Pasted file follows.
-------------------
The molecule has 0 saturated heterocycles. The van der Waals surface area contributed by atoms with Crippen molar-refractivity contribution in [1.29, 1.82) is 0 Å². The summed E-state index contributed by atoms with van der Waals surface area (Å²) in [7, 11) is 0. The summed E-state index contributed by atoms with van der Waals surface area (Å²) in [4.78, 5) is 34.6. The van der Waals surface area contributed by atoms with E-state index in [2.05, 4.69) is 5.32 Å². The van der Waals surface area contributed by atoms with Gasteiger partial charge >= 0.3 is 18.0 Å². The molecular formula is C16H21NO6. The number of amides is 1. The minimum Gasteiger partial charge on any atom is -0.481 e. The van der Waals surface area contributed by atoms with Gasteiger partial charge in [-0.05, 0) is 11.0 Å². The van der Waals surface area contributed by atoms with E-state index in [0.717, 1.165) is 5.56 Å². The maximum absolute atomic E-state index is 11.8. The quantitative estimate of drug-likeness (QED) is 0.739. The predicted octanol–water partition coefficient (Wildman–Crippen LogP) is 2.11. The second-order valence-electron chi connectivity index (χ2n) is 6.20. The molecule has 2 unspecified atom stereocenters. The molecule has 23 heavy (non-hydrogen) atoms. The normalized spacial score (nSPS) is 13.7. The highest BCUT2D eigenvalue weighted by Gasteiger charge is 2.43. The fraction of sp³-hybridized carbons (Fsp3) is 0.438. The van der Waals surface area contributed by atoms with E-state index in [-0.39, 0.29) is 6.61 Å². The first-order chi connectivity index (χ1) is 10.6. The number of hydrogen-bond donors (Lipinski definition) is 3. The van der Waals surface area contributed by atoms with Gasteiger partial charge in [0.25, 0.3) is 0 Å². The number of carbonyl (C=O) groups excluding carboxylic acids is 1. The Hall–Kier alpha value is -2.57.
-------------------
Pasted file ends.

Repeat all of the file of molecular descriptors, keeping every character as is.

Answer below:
The molecule has 0 saturated heterocycles. The van der Waals surface area contributed by atoms with Crippen molar-refractivity contribution in [1.29, 1.82) is 0 Å². The summed E-state index contributed by atoms with van der Waals surface area (Å²) in [7, 11) is 0. The summed E-state index contributed by atoms with van der Waals surface area (Å²) in [4.78, 5) is 34.6. The van der Waals surface area contributed by atoms with E-state index in [2.05, 4.69) is 5.32 Å². The van der Waals surface area contributed by atoms with Gasteiger partial charge >= 0.3 is 18.0 Å². The molecular formula is C16H21NO6. The number of amides is 1. The minimum Gasteiger partial charge on any atom is -0.481 e. The van der Waals surface area contributed by atoms with Gasteiger partial charge in [-0.05, 0) is 11.0 Å². The van der Waals surface area contributed by atoms with E-state index in [0.717, 1.165) is 5.56 Å². The maximum absolute atomic E-state index is 11.8. The quantitative estimate of drug-likeness (QED) is 0.739. The predicted octanol–water partition coefficient (Wildman–Crippen LogP) is 2.11. The second-order valence-electron chi connectivity index (χ2n) is 6.20. The molecule has 2 unspecified atom stereocenters. The molecule has 23 heavy (non-hydrogen) atoms. The normalized spacial score (nSPS) is 13.7. The highest BCUT2D eigenvalue weighted by Gasteiger charge is 2.43. The fraction of sp³-hybridized carbons (Fsp3) is 0.438. The van der Waals surface area contributed by atoms with E-state index in [-0.39, 0.29) is 6.61 Å². The first-order chi connectivity index (χ1) is 10.6. The number of hydrogen-bond donors (Lipinski definition) is 3. The van der Waals surface area contributed by atoms with Gasteiger partial charge in [0.25, 0.3) is 0 Å². The number of carbonyl (C=O) groups excluding carboxylic acids is 1. The Hall–Kier alpha value is -2.57.